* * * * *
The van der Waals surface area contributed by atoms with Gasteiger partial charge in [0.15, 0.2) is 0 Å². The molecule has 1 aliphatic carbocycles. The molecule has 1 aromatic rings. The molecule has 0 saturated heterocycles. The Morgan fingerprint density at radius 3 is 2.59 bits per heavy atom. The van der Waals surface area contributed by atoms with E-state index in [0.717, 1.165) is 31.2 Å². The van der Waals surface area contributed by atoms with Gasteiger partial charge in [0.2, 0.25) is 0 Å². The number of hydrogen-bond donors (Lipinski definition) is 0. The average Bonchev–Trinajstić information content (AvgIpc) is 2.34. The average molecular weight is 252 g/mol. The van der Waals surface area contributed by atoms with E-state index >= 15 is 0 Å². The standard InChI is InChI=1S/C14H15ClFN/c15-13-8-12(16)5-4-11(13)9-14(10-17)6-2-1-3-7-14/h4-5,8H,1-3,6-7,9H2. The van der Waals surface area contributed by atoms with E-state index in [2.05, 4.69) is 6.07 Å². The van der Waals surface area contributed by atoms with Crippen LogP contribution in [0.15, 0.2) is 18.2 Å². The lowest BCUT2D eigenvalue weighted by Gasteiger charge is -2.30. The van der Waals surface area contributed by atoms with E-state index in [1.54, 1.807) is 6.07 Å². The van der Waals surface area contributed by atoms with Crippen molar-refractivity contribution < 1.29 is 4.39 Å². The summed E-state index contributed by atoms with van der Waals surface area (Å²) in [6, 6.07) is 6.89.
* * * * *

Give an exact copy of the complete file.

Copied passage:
The van der Waals surface area contributed by atoms with Gasteiger partial charge in [0.15, 0.2) is 0 Å². The molecule has 1 aliphatic carbocycles. The molecule has 1 aromatic rings. The molecule has 0 saturated heterocycles. The Morgan fingerprint density at radius 3 is 2.59 bits per heavy atom. The van der Waals surface area contributed by atoms with E-state index in [0.717, 1.165) is 31.2 Å². The van der Waals surface area contributed by atoms with Gasteiger partial charge in [0.2, 0.25) is 0 Å². The number of hydrogen-bond donors (Lipinski definition) is 0. The average Bonchev–Trinajstić information content (AvgIpc) is 2.34. The average molecular weight is 252 g/mol. The van der Waals surface area contributed by atoms with E-state index >= 15 is 0 Å². The standard InChI is InChI=1S/C14H15ClFN/c15-13-8-12(16)5-4-11(13)9-14(10-17)6-2-1-3-7-14/h4-5,8H,1-3,6-7,9H2. The van der Waals surface area contributed by atoms with E-state index in [2.05, 4.69) is 6.07 Å². The van der Waals surface area contributed by atoms with Crippen LogP contribution in [0.15, 0.2) is 18.2 Å². The lowest BCUT2D eigenvalue weighted by Gasteiger charge is -2.30. The van der Waals surface area contributed by atoms with E-state index in [1.54, 1.807) is 6.07 Å². The van der Waals surface area contributed by atoms with Crippen molar-refractivity contribution < 1.29 is 4.39 Å². The summed E-state index contributed by atoms with van der Waals surface area (Å²) in [6, 6.07) is 6.89.